Ann Arbor, Mich.-based HL7 and OHDSI will align their standards to capture data in a clearly defined way into a single common data model. They said this would allow clinicians and researchers to pull data from multiple sources and compile it in the same structure without degradation of the information. This allows the clinical community to define the elements they need, then package and share them in a consistent single structure.

Other HL7 developments. In December, HL7 announced it would be restructuring into two divisions: standards development and standards implementation. The HL7 standards development division will focus on the development and maintenance of HL7 specifications while the standards implementation division will concentrate on helping communities discover, access and understand the specifications as well as test their implementations.

Helios FHIR accelerator. As mentioned above, the pandemic highlighted how siloed public health data systems remain. To help address the situation, in 2021 HL7 expanded its roster of FHIR accelerators with one focused on public health data. The effort, called Helios, after the ancient Greek god of the sun, intends to strengthen the capacity and streamline data sharing across all levels of public health using the FHIR standard.

The FHIR accelerator program seeks to speed the development and availability of FHIR to deliver better data that leads to better health outcomes. Other accelerators include the Argonaut Project, Carin Alliance, Codex, Da Vinci, the Gravity Project, and Vulcan.

Helios is jointly supported by the Centers for Disease Control and Prevention (CDC) and the Office of the National Coordinator for Health IT (ONC).

SHIEC merger. Kicking off its annual conference in Arizona in August 2021, the Strategic Health Information Exchange Collaborative (SHIEC) announced it would be merging with the Network for Regional Healthcare Improvement (NRHI) to form a new organization named Civitas Networks for Health.

The new organization will serve as a platform for local nonprofit health collaboratives and health information exchanges to work together on policy goals and improvement efforts. It will offer engagement opportunities and support action at the local, state, and national levels to achieve policy goals for healthcare quality, cost, and equity through data-driven, collaborative, and transformative strategies.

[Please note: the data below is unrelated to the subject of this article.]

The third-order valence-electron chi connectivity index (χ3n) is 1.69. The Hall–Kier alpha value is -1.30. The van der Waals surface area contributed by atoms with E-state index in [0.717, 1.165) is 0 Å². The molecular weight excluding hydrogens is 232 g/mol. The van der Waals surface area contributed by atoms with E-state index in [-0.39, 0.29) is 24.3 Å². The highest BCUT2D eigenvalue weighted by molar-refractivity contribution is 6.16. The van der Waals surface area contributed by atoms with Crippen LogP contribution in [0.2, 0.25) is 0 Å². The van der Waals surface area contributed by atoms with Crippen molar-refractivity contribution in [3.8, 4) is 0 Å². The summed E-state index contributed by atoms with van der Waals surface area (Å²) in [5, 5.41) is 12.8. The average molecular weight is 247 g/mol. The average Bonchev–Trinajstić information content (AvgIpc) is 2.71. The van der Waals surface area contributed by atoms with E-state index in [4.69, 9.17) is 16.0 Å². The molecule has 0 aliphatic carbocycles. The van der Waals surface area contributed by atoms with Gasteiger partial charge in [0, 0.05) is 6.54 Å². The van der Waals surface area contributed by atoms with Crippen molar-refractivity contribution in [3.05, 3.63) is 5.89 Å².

Portland, Me.-based NRHI represents regional health improvement collaboratives (RHICs) and state-affiliated partner organizations across the United States. SHIEC represents statewide, regional, and community health information exchanges (HIEs). Lisa Bari, M.B.A., M.P.H, serves as CEO for the new organization. 

More HIE consolidation. Another trend that continued to gain steam in 2021 was consolidation among HIE organizations. In April 2021, the boards of directors of HIEs in Colorado and Arizona approved a merger to form a regional nonprofit interoperability organization. Denver-based CORHIO and Phoenix-based Health Current decided to strategically align their organizations to better serve the healthcare data needs in Colorado and Arizona, while preparing for future consolidation in the HIE landscape and possibly for becoming a Qualified Health Information Network (QHIN) under the TEFCA framework. Together, they work with approximately 1,320 healthcare organizations across both states. By coming together, the HIEs say they have the potential to create the largest health data utility in the West. The new organization is called Contexture. Melissa Kotrys, Chief Executive Officer of Health Current, serves as the CEO of Contexture, and Morgan Honea, CEO of CORHIO, serves as Contexture’s Executive Vice President.

CMS’ focus on interoperability. In a Dec. 8 blog post on the website of the Centers for Medicare & Medicaid Services, CMS Administrator Chiquita Brooks-LaSure noted that CMS is working with ONC to explore how TEFCA could be used to support a variety of CMS use cases. CMS also is exploring the use of a standards-based APIs and the FHIR standard for its price transparency efforts, including the Advanced Explanation of Benefits.  She noted that FHIR is already being used to support electronic data exchanges among providers, payers, and patients, and may allow a consumer-friendly AEOB to be produced that could encourage important discussions between patients and their care teams regarding cost and value. She said the use of FHIR is critical to enabling payers to send data to patients and to providers for a seamless exchange.